Hi, I'm Henry. In 2012 I quit my job as a programmer at BioWare to spend a year making my own indie games. This blog is about what happened next...

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Spaceteam is coming to Your Library

Your Library

Every year libraries around the world participate in International Games Day @ your library raising awareness of games and gaming in libraries. Read more about the history of IGD.

This year, on Saturday November 19th, Spaceteam will be one of the official games played in libraries across the planet and I'll also be running an experiment to connect all IGD Spaceteams together through a global event leaderboard.

Here's a sneak peek at what the event page will look like:

Leaderboard Sneak Peek

This is a web page that will be updated in real time to show a ranked leaderboard of every Spaceteam participating in the event, along with some other stats like the total number of sectors travelled. I'm also planning to include a world map showing all the locations where Spaceteam is being played.

Your Events

IGD will be the first official event to use this feature but starting with Spaceteam 2.1 it will be totally open to be used by anyone to run your own Spaceteam events.

Just pick a short Event Code (like "IGD" or "Challenge2016") and tell your participants to use it. Then go to the website (probably leaderboard.spaceteam.ca when it's ready) and enter your code. You'll get a custom leaderboard filtered to only show teams who used that specific code!

Event Settings

This task has a specific deadline (November 19th!) so it has taken precendence over other things but I hope to wrap it up this week and then my next Spaceteam priority is Bluetooth support!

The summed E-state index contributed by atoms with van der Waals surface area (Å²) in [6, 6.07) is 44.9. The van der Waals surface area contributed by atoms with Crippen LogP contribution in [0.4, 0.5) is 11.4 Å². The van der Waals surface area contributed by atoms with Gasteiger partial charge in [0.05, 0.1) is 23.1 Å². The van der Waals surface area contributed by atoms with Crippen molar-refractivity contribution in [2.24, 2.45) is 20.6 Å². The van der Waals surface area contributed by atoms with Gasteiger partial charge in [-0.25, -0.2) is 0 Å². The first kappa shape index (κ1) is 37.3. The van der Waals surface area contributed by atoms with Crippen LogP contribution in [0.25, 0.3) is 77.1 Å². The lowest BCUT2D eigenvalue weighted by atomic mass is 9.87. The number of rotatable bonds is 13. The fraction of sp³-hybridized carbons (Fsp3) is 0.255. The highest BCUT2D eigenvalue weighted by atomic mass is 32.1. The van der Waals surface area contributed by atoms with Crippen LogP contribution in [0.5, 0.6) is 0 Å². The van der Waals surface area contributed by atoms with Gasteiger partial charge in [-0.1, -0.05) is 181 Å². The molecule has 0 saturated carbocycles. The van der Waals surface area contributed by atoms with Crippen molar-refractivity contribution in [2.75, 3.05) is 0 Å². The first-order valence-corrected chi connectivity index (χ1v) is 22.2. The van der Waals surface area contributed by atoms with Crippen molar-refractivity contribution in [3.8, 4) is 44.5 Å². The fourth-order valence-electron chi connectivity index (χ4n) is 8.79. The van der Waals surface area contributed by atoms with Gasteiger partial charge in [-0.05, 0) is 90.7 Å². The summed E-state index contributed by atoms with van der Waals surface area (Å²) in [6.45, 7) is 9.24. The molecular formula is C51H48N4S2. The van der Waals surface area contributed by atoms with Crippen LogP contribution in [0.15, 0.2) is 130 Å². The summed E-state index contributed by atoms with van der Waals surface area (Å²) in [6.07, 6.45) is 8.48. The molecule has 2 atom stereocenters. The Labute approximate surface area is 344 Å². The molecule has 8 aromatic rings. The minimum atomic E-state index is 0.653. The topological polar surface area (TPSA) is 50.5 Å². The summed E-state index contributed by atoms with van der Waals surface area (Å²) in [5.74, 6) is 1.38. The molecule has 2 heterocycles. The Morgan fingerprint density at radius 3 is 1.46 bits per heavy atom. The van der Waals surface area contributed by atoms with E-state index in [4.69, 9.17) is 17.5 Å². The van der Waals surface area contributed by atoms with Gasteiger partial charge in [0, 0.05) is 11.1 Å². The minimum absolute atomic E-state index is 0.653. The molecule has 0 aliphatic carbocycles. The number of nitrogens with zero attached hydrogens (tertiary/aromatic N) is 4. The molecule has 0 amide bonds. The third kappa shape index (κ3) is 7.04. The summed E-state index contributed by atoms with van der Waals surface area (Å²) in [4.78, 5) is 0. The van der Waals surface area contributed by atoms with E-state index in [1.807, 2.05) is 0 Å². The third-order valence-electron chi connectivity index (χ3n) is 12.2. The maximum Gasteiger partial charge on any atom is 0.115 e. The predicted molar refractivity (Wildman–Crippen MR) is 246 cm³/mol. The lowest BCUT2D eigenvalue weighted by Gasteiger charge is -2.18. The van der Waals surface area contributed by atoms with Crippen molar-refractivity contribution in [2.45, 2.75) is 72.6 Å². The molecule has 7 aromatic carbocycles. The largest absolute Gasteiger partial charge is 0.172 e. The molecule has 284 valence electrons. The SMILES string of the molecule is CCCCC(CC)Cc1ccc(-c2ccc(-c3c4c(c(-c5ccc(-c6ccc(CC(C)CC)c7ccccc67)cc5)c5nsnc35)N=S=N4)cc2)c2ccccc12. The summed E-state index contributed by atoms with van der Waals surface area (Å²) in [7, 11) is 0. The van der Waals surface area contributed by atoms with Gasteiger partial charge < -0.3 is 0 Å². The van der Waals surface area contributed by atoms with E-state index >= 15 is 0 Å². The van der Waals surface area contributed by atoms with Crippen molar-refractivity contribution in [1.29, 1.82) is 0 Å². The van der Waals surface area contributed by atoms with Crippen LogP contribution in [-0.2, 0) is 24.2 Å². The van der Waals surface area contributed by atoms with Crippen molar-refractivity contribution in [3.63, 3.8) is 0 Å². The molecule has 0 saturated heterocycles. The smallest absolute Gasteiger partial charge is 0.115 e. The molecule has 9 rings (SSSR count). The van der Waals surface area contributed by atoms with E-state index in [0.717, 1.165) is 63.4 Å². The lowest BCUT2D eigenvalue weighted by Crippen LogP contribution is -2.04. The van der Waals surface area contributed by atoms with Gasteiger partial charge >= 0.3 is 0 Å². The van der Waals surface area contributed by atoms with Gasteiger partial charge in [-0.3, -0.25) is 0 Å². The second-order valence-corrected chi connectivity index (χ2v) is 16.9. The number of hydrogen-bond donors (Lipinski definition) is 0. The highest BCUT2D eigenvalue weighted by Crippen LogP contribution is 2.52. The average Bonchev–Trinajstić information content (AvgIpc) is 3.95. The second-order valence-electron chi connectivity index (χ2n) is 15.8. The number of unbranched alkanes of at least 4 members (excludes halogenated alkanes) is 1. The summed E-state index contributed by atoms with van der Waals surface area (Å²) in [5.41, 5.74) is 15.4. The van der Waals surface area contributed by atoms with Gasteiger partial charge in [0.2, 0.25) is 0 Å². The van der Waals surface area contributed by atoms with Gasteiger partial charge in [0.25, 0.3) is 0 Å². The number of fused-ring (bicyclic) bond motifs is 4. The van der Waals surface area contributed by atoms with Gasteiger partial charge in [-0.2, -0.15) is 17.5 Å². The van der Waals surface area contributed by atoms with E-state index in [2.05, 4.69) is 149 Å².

Technical Details

Getting the leaderboards working proved more difficult than I expected. My first plan was to use the built-in Unity Analytics to send a custom event whenever a team finished a game. Then a worker app on Heroku would periodically download the event data through Unity's Raw Data Export system and store it in a database. The web page then queried the database to display the top teams. But there was just too much lag time between sending an event and it showing up on the website.

Next I experimented with a service called PlayFab, and finally settled on GameSparks.

GameSparks has a bunch of useful features that I might be able to use in future games, the only drawback is the potential cost. They have a great "indie" program which is free for up to 100,000 Monthly Active Users (MAU). Well... lucky for me Spaceteam has over 100k MAU. So for now I'm only enabling GameSparks if a player enters an Event Code in the settings. So please don't all do it at once! Just kidding, only a small fraction of Spaceteam players read these posts so there is basically no chance that the numbers will get that high. Use it as much as you want!


In the world of Blabyrinth I'm in the midst of building the engine foundation.

One of the basic concepts in the game is the "level" which consists of a 5x5 grid of rooms (this may change) containing scenery, doors, and items. A level can be hand-crafted or procedurally generated. A level also has rules that determine how doors are unlocked, secret passages opened, and what happens when scenery is interacted with.

A rule might be:

  • if all four players push (swipe) this statue at the same time then it will slide out of the way revealing a hidden item cache
  • if three specific items (eg. a bell, book, and candle) are placed on an altar and certain words are recited then a mystical symbol will appear on the wall
  • if keypad buttons E, N, I, G, M, and A are pressed in sequence then a secret passage will open

These rules are easy to write in code, but I need to design them in such a way that I can easily store them in a database and send them across a network. I also want to support players making new rules for their own levels. JSON is a good format for doing this, partly because it's an easy format for humans to read and write. So I'm making sure that I can store not only the level layout and contents, but also the rules, in JSON. Converting data between different formats like this is called "serialization" and this is what I've been working on recently.

Space out!

~ Henry